Wednesday 2nd December will see Dr Robin Redhead give the next seminar in the Global Inequalities Seminar Series at Leeds Beckett University. The paper she will present extends her existing research on the practicalities of human rights and will report on the initial findings from work supported by Leeds Beckett University’s Early Career Researcher Scheme.
Dr Redhead said:
“This working paper summarises my initial findings of a study into the politics of human rights practice looking specifically at how legal practitioners shape the human rights field. Through a series of interviews with lawyers, I have mapped the ‘work’ that takes place within the field of human rights and analysed how this ‘work’ shapes what Nash (2009) refers to as the cultural politics of human rights. Within the national and international arenas, human rights practices are cultural capital that practitioners trade for political gains. In order to assure the future of the human rights movement we need to understand how people become involved and what motivation keeps them there. As such I have asked interviewees to comment on how they see the field of human rights, how their ‘work’ fits within the field and their own career trajectories.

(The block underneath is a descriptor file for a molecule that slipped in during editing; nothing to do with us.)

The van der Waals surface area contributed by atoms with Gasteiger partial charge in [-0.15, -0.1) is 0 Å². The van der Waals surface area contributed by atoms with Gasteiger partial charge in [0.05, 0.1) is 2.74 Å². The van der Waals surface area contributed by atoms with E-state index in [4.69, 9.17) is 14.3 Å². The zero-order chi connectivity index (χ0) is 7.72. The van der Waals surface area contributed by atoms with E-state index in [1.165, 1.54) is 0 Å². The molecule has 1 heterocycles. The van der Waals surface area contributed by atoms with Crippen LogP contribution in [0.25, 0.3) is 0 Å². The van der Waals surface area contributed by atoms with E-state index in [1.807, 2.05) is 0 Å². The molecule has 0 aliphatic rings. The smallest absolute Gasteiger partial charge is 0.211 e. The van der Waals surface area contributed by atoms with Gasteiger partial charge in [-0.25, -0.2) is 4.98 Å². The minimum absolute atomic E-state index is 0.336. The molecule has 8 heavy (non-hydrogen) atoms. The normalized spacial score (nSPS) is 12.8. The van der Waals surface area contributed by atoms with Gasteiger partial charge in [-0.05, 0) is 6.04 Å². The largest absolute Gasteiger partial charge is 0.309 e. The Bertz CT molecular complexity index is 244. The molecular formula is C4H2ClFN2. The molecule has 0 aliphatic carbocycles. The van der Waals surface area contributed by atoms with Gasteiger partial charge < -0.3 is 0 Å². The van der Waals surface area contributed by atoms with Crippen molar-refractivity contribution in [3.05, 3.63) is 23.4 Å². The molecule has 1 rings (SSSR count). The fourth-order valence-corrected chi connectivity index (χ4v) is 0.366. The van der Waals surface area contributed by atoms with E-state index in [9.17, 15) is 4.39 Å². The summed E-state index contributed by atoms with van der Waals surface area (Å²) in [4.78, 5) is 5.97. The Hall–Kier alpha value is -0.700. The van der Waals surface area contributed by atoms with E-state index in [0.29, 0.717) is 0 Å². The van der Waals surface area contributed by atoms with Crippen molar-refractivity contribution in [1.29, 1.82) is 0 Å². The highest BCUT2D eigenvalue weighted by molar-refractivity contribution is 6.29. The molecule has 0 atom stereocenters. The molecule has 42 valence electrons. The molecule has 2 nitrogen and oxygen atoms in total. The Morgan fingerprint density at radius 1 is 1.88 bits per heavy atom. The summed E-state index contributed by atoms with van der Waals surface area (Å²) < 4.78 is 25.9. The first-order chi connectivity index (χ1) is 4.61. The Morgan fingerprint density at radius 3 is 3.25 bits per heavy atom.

The study is an investigation into the field of human rights as a social field in the UK. Using field theory, I show how through the conscious and unconscious aspects of their practice, practitioners exercise considerable agency in adapting human rights discourse to their own concerns while also being critical of it. The professionalization of ‘work’ undertaken in the human rights field and the discomfort expressed by some practitioners about having made a career from their human rights activism, because the goal was to put themselves out of work, raises ethical and moral implications for practitioners whose original passions and motivations may get lost within the contours of building a viable career.”
Robin’s research interests centre around practices of human rights. She has explored Amnesty International’s ‘Stop Violence Against Women’ Campaign and looked at how indigenous peoples in Canada use human rights legislation to conduct land claim disputes. Particularly, Robin looks at questions of empowerment and how mobilizing human rights does or does not empower those at risk. She approaches her research from a socio-polical rather than legal base. Her current work is on human rights practitioners and the ‘business’ of human rights work.
Robin’s recent book Exercising Human Rights: Gender, Agency and Practice was published by Routledge this year.
- Wednesday, 2 December 2015 from 15:00 to 16:30 (GMT)
- Calverley Building (Room 311) – Leeds Beckett University. Portland Way. Leeds LS1 3HE GB – View Map